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High-Fat Dairy Products, Like Whole Milk And Cream, Can Lower Diabetes Risk

High-Fat Dairy Products
Dairy products high in fat can reduce type 2 diabetes risk. Photo courtesy of Shutterstock

Fats in our diet play an important role in type 2 diabetes development, whether it be good or bad, by affecting glucose metabolism and insulin sensitivity. A recent study presented at this year's annual meeting of the European Association for the Study of Diabetes (EASD) in Vienna, Austria suggests that consuming dairy products high in fat, such as whole milk and cream, can reduce our risk of developing type 2 diabetes by up to 23 percent.

"Our observations may contribute to clarifying previous findings regarding dietary fats and their food sources in relation to T2D,” lead researcher Dr. Ulrika Ericson said in a statement. “The decreased risk at high intakes of high-fat dairy products, but not of low-fat dairy products, indicate that dairy fat, at least partly, explains observed protective associations between dairy intake and T2D.”

Ericson and her colleagues gathered their data using the population-based Malmö Diet and Cancer cohort that included 26,930 participants between the ages 45-74 years, 60 percent of which were women. After 14 years of follow up, it was determined that 2,860 participants had developed type 2 diabetes. The research team used hazard ratio modeling to determine each participant’s risk of diabetes, which included age, sex, season, diet assessment method version, total energy intake, BMI, leisure time physical activity, smoking, alcohol consumption, and education.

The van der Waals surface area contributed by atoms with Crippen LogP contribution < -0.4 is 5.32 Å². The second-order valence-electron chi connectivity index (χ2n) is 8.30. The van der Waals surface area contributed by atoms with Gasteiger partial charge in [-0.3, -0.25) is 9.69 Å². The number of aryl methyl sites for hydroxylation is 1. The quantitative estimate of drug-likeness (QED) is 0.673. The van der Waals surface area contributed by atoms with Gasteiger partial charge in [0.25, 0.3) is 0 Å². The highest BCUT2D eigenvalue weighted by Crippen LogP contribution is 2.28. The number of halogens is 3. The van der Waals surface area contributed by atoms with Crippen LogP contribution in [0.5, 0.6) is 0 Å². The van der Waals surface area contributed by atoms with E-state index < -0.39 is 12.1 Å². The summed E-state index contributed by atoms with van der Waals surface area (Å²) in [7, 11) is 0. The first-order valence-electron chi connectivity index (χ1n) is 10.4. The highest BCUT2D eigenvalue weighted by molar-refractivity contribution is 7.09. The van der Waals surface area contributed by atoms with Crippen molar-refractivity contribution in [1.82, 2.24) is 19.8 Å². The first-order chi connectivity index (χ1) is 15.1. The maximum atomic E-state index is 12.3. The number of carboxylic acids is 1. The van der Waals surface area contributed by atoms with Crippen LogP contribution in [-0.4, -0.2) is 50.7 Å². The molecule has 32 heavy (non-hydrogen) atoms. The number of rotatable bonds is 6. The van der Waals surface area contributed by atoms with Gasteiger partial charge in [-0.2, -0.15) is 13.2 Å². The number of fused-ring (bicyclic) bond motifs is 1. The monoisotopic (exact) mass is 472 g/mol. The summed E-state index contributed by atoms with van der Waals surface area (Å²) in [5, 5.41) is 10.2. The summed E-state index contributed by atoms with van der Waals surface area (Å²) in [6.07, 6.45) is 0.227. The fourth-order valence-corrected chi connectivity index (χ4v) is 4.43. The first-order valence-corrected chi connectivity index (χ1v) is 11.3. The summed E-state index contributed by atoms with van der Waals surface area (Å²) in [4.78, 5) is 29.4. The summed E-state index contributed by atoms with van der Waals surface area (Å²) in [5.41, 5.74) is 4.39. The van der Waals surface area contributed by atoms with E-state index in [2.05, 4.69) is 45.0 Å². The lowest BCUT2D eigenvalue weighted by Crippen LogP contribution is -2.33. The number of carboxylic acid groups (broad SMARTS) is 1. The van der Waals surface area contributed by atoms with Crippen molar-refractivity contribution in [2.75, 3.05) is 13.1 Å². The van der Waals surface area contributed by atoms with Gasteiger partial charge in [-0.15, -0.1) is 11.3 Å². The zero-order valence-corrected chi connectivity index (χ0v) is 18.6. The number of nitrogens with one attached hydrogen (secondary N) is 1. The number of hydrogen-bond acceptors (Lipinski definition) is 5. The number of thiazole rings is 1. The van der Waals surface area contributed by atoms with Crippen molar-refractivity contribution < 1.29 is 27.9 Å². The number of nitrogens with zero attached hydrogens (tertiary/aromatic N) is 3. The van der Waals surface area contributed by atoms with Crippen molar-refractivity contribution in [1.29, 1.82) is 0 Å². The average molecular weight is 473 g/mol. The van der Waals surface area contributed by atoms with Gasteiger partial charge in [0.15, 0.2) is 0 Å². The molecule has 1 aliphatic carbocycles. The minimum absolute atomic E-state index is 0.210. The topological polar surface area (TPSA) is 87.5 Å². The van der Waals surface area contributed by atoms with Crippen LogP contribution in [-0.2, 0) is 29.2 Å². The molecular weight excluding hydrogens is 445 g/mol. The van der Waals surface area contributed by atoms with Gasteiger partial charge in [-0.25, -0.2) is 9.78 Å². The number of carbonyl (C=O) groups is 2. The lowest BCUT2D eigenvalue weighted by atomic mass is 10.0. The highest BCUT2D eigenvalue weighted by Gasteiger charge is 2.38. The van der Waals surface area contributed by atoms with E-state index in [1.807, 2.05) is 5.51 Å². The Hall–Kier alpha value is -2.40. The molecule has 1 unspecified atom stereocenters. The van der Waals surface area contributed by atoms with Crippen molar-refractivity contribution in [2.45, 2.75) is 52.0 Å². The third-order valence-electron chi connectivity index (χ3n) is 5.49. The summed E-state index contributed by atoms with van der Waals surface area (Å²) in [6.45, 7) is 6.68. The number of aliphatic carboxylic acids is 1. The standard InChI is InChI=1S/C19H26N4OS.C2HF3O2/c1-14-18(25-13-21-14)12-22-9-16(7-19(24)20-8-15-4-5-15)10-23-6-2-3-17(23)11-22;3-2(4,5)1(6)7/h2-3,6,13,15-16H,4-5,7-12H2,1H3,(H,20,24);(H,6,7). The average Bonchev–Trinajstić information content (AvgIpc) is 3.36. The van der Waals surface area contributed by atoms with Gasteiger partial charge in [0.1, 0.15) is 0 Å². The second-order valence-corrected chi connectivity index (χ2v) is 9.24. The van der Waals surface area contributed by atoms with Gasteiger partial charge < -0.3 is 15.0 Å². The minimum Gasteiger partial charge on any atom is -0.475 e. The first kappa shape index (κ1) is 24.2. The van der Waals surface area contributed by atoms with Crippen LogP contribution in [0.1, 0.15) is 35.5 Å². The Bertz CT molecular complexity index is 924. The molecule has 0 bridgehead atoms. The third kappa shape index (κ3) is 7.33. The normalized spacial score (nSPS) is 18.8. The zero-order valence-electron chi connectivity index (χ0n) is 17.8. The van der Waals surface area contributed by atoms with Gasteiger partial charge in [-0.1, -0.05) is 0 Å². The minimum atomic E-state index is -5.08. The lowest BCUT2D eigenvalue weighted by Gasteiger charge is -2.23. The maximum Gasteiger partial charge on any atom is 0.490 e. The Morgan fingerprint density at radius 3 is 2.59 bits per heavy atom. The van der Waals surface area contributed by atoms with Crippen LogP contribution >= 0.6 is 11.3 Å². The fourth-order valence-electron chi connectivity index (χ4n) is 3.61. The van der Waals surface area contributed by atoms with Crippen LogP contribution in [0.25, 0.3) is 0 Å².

Higher intake of high-fat dairy products lowered the risk of type 2 diabetes by 23 percent in the highest consuming 20 percent of participants (eight portions per day) compared to the lowest consuming 20 percent (one portion per day). People who consumed 30ml of cream per day lowered their type 2 diabetes risk by 15 percent compared to those who consumed 0.3 ml per day. Drinking 180ml of high-fat fermented milk also reduced type 2 diabetes risk by 20 percent compared to not drinking any.

“Meat intake was associated with increased risk of developing diabetes regardless of fat content,” Ericson added. “Our findings suggest, that in contrast to animal fats in general, fats specific to dairy products may have a role in prevention of type 2 diabetes."

Although consuming low-fat dairy products had no impact on type 2 diabetes risk, eating meat, both low-fat and high-fat, led to a significant increase. Eating meats high in fat increased type 2 diabetes risk by nine percent, while low-fat meats increased a person’s risk by 24 percent. Previous studies suggest that people can reduce their type 2 diabetes risk by replacing saturated fat with monounsaturated fat and polyunsaturated fat.

Source: Ericson U, et al. Study shows consumption of high-fat dairy products is associated with a lower risk of developing diabetes. European Association for the Study of Diabetes (EASD) in Vienna. 2014. 

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